There were many additional elements stoking anger in Lamontville in the early 1980s. These included the local beerhalls, administered by the PNAB to finance the provision of (woefully inadequate) township services and perceived as dulling people’s resistance with cheap alcohol; the racial tensions with Indian bus operators; the activities of ‘informers’ (Security Branch spies) and vigilante gangs co-opted by the government to attack its opponents; and most of all, those Lamontville community councillors that were seen to be corrupt stooges and allies of the oppressive political system, betraying the people whom they were supposed to represent. Beerhalls, administrative offices, buses, homes, people and councillors were attacked, stoned, burnt and murdered. The presence and brutal actions of the police with their riot vehicles did nothing to restore order but only inflamed the situation. There were also clashes between ANC followers and workers who were followers of the IFP and Chief Buthelezi and lived in the local SJ Smith hostel.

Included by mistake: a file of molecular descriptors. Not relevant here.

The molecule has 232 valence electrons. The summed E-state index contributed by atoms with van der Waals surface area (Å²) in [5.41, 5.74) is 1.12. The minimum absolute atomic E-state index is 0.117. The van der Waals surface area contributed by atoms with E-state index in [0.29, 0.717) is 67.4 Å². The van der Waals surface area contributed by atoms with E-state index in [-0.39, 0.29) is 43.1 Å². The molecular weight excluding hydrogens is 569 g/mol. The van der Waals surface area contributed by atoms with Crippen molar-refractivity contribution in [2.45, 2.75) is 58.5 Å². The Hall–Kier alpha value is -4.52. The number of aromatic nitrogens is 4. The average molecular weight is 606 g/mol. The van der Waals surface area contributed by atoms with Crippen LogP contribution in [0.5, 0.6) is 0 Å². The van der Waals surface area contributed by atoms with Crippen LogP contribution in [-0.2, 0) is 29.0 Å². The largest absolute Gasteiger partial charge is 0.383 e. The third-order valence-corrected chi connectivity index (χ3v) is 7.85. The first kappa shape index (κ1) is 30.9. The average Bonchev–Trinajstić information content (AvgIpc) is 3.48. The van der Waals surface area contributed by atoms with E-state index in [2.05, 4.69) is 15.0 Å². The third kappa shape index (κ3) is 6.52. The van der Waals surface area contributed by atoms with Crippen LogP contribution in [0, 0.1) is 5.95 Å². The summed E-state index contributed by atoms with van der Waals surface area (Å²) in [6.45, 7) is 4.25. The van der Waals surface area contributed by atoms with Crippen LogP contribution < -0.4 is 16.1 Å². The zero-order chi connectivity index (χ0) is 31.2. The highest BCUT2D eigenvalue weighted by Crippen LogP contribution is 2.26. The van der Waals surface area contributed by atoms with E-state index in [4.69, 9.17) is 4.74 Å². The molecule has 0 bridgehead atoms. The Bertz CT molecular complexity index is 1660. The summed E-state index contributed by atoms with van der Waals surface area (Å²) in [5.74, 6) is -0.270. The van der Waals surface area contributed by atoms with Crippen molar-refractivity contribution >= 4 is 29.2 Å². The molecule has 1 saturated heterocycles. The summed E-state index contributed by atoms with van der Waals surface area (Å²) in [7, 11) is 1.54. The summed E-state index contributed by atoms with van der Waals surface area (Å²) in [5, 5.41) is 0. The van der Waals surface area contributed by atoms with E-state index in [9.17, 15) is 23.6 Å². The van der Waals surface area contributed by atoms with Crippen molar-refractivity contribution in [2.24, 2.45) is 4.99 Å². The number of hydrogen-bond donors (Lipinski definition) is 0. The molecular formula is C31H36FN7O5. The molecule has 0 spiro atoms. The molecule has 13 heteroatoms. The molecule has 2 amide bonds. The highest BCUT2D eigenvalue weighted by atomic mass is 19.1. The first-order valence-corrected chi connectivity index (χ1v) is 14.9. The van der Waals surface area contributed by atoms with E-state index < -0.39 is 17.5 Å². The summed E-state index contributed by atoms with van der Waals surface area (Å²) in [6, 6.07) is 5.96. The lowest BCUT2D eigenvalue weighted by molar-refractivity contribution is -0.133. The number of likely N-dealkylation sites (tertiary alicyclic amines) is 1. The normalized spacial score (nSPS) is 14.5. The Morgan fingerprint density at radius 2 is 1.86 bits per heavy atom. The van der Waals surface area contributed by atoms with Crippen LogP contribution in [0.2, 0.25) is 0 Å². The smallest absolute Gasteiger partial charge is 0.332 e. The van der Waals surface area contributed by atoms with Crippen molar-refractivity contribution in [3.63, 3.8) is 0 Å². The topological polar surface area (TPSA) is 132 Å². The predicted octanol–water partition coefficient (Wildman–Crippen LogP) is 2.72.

On 25 April 1983, Msizi Dube was assassinated. The Mayor of Lamontville, Moonlight Gasa and others were later convicted of his murder. Dube’s killing unleashed a storm of fury. A suspected informer was killed at his funeral. Less than a month later, two activitists from JORAC and Malayo were murdered. The Mashaulin gang, criminals notorious for being used by corrupt councillors to attack activists and destabilise the community, were believed to be guilty of their murders. An angry group, amongst who was Magwaza, attacked and killed the Mashaulin leader, Sash Khanyile. Some months later Magwaza was arrested during a performance of ‘Asinamali’. By then he was also acting the part of Romeo in a play which was touring township schools. Based on Romeo and Juliet, it aimed to make Shakespeare’s play, which was a matric set work, accessible and relevant to black students. It did this by adopting a local setting and transposing the Montagu/Capulet divide to the black/white divide in South Africa; the part of Juliet was played by Marie Odendaal, later to become Magwaza’s partner. With Magwaza’s arrest, the play came to an abrupt end, but ‘Asinamali’ continued without him, becoming a national and international success under Mbongeni Ngema’s direction. Magwaza’s bail conditions before and during the court case prevented his participation in theatre work so he turned to photography instead. He approached Omar Badsha, a founding member of the progressive photographic collective Afrapix and a fellow activist whose work he had seen and admired, to take him in as an apprentice photographer. Magwaza started working on a documentary project on Lamontville and was invited to become a member of Afrapix. He shared a darkroom with Cedric Nunn, a fellow Afrapix photographer, and documented political rallies, funerals and other anti-apartheid and worker struggles like the BTR Sarmcol workers’ strike. His photographic career was interrupted when, in 1985, he was found guilty as an associate in the murder of Sash Kanyile, and sentenced to 8 years’ imprisonment. By then Marie was expecting their first child, who was born while Magwaza was in prison. In 1986 he was granted the right to appeal his conviction and released on bail. He continued with his photography, attempting to stay under the radar at political events. He conceived, directed and performed in the play ‘Sounds of the Condemned,’ which highlighted the evils of the death penalty under apartheid. It included a song commemorating Solomon Mahlangu, an ANC cadre who had been executed in 1979.